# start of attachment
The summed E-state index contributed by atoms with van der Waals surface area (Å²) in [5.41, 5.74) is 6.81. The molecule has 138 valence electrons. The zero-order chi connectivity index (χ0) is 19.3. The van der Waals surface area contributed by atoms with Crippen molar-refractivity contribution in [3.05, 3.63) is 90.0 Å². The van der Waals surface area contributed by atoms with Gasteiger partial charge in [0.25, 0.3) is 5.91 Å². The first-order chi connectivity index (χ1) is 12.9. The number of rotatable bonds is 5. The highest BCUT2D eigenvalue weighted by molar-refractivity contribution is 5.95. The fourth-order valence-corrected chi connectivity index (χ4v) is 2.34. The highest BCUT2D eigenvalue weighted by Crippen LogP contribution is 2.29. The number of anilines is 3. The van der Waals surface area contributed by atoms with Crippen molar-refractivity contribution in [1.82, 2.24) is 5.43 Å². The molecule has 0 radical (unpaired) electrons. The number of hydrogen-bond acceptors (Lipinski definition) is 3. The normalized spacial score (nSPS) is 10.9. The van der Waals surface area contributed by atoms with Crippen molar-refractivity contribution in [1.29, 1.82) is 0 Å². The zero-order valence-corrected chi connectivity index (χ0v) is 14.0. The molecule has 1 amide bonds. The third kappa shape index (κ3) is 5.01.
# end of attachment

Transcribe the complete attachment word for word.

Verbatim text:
The summed E-state index contributed by atoms with van der Waals surface area (Å²) in [5.41, 5.74) is 6.81. The molecule has 138 valence electrons. The zero-order chi connectivity index (χ0) is 19.3. The van der Waals surface area contributed by atoms with Crippen molar-refractivity contribution in [3.05, 3.63) is 90.0 Å². The van der Waals surface area contributed by atoms with Gasteiger partial charge in [0.25, 0.3) is 5.91 Å². The first-order chi connectivity index (χ1) is 12.9. The number of rotatable bonds is 5. The highest BCUT2D eigenvalue weighted by molar-refractivity contribution is 5.95. The fourth-order valence-corrected chi connectivity index (χ4v) is 2.34. The highest BCUT2D eigenvalue weighted by Crippen LogP contribution is 2.29. The number of anilines is 3. The van der Waals surface area contributed by atoms with Crippen molar-refractivity contribution in [1.82, 2.24) is 5.43 Å². The molecule has 0 radical (unpaired) electrons. The number of hydrogen-bond acceptors (Lipinski definition) is 3. The normalized spacial score (nSPS) is 10.9. The van der Waals surface area contributed by atoms with Crippen molar-refractivity contribution in [1.29, 1.82) is 0 Å². The zero-order valence-corrected chi connectivity index (χ0v) is 14.0. The molecule has 1 amide bonds. The third kappa shape index (κ3) is 5.01.